Plantarfasciitis is one of the most common musculoskeletal problems that podiatrists see. It is pain at the insertion of the plantar fascia at the heel. The plantar fascia is a fibrous band that extends from the heel bone to the toes it acts as shock absorber supporting the arch in your foot. The collagen fibres are organised so that movement in the foot such as going onto your toes is enabled. One of the most common complaints patients will experience pain in their heel when waking up in the morning and stepping out of bed. You may also find that standing for long periods of time may be very uncomfortable.

Plantarfasciitis is the initial heel pain caused by inflammation after an injury in the plantar fascia. It is usually described as a hot, swollen and tender heel in the days after damage. When we walk we are constantly putting pressure on the plantar fascia and sometimes excessive pressure like starting a new sport or taking to the gym more regularly than before can instigate the micro trauma of the plantar fascia. Recent weight gain can also play a factor on the development of plantar fasciitis many expectant mothers can develop plantar fasciitis due to the excessive loading on the feet. A tight achilles tendon can also play havoc on the plantar fascia, therefore it is advisable to stretch after exercising.

Plantar fasciosis is the term to describe long term heel pain after repetitive stress when suffering from plantarfasciitis, long term in this case is described as anything longer than one month. It occurs due to the deterioration of the integrity of the plantar fascia over time.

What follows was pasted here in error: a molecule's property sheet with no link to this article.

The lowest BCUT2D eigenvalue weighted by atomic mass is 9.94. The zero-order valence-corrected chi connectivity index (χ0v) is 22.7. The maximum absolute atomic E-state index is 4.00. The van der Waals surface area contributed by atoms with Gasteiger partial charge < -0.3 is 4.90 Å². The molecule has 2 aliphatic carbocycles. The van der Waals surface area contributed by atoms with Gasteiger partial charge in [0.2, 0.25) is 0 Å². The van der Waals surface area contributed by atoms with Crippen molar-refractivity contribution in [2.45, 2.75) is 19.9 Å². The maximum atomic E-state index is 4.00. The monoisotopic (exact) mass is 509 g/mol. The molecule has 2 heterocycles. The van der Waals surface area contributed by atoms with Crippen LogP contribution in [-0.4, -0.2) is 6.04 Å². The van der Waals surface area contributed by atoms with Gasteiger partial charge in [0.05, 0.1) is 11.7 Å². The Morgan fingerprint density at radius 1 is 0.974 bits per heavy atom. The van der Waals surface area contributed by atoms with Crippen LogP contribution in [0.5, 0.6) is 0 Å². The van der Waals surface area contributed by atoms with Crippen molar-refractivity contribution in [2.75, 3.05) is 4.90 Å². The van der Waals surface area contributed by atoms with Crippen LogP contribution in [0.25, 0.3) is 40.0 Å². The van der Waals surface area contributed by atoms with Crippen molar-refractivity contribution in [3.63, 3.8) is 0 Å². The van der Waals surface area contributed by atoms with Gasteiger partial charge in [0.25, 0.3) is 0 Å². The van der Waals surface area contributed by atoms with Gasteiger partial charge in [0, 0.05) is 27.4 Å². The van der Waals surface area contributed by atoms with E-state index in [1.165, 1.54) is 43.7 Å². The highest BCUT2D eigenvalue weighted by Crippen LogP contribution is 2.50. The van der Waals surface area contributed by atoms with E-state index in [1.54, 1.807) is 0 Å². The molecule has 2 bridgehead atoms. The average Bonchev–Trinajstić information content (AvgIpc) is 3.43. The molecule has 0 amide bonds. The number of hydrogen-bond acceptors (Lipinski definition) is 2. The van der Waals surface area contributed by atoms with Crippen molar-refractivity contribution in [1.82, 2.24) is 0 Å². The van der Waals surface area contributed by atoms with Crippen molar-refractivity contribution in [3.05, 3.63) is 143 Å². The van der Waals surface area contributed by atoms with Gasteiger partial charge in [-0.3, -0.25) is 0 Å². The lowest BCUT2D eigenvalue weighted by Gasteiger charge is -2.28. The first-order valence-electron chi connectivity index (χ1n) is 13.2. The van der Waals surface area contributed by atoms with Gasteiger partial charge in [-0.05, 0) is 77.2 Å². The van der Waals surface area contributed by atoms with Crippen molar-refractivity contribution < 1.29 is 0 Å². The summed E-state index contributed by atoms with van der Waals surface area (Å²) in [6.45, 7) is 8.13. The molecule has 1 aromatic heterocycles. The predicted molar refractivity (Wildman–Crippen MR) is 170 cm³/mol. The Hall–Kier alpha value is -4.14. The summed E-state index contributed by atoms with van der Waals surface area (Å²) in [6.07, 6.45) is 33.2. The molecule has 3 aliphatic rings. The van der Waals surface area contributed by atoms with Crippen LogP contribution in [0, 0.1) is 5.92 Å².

The two terms are very similar however plantar fasciitis is only a short term injury to the area,

by the time most patients see a podiatrist their condition has progressed to the chronic plantar fasciosis. Both can be treated with stretching, icing, orthoses, mobilisation, acupuncture, injection therapy, shockwave therapy and proper footwear. Your podiatrist will give you the best advice for you, discussing options and providing orthoses and stretches where necessary.

Prevention of Plantarfasciitis:

  • Maintain a healthy weight.
  • Choose supportive footwear that has a strap or lace.
  • Stretching after exercise.
  • Begin returning to exercise slowly.
  • Wear appropriate shoes for different exercising, if you are a keen runner doing long distances it is advisable to regularly change your trainers.
To arrange an appointment call The Foot & Leg Clinic now on 0141 433 7402, or book an appointment online today.